Scientists have been baffled for years over why the French have such low rates of heart disease.
It certainly isn’t anything to do with all those yummy pastries and cheeses!
Their love of red wine was considered a likely factor – but a new study claims to have proven this theory wrong.
Past research has suggested that resveratrol – present in red wine – may help prevent heart disease, have anti-inflammatory effects, and even reduce the risk of cancer.
Taking a further look, researchers from Johns Hopkins University School of Medicine looked at urine samples from 783 Italians, age 65 and older, who were a part of the Aging in the Chianti Region study.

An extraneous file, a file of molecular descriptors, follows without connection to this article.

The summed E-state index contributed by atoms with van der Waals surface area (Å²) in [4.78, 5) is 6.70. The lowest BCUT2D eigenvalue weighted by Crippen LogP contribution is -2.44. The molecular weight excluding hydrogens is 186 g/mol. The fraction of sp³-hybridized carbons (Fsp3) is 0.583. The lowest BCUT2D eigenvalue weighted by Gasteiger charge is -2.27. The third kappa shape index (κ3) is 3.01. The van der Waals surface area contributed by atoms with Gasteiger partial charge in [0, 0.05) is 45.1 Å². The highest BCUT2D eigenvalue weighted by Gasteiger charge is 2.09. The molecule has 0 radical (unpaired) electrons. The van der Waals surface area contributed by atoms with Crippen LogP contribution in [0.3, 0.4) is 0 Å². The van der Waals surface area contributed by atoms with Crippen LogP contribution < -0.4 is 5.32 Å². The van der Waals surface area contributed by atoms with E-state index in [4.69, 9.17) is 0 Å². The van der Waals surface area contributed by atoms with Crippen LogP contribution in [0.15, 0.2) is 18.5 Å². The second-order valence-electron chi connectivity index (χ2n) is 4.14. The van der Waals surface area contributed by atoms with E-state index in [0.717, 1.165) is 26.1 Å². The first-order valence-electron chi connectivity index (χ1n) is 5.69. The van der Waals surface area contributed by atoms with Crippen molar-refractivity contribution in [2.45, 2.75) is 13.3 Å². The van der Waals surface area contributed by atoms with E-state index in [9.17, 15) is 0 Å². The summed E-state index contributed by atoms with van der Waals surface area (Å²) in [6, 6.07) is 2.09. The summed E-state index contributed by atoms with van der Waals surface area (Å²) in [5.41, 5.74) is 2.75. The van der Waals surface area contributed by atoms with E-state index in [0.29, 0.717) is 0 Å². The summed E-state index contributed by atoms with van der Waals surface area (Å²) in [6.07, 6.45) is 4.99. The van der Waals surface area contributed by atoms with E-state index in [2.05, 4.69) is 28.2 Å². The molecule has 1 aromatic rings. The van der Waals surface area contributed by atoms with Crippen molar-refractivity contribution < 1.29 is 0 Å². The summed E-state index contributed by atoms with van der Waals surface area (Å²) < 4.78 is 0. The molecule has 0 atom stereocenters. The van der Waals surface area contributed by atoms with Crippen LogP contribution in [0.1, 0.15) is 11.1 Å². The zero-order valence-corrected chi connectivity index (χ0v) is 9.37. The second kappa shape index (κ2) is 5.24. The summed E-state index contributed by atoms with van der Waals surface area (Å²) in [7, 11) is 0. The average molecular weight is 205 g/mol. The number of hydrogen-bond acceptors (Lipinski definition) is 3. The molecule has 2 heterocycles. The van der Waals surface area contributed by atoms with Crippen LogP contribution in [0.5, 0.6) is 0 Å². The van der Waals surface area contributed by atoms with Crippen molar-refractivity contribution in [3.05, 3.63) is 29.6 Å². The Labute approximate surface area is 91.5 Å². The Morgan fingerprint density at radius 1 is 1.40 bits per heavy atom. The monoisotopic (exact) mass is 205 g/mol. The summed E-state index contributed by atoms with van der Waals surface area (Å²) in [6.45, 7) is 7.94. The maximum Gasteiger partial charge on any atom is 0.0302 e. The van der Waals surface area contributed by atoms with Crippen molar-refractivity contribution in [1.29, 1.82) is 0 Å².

Researchers tested their urine samples for resveratrol, then followed up with the participants for nine years but found no association between resveratrol levels and cardiovascular disease, cancer, or all-cause mortality.
So does this mean we should ditch the vino?!
Physician nutrition specialist and author of The Calendar Diet, Melina Jampolis, was surprised by the results of the study as she’s not totally convinced red wine isn’t a heart-healthy option.
“Nutrients don’t work in isolation,” she said. “Heart disease and cancer usually develop over decades, and this study only looked at nine years.”
Jampolis also said that past studies have shown associations between wine consumption and a decreased risk of conditions like prostate cancer, diabetes and metabolic syndrome.
The bottom line?
The nutritionist said that while you shouldn’t overdo it, this study is no reason to stop having a daily glass of wine if you fancy it!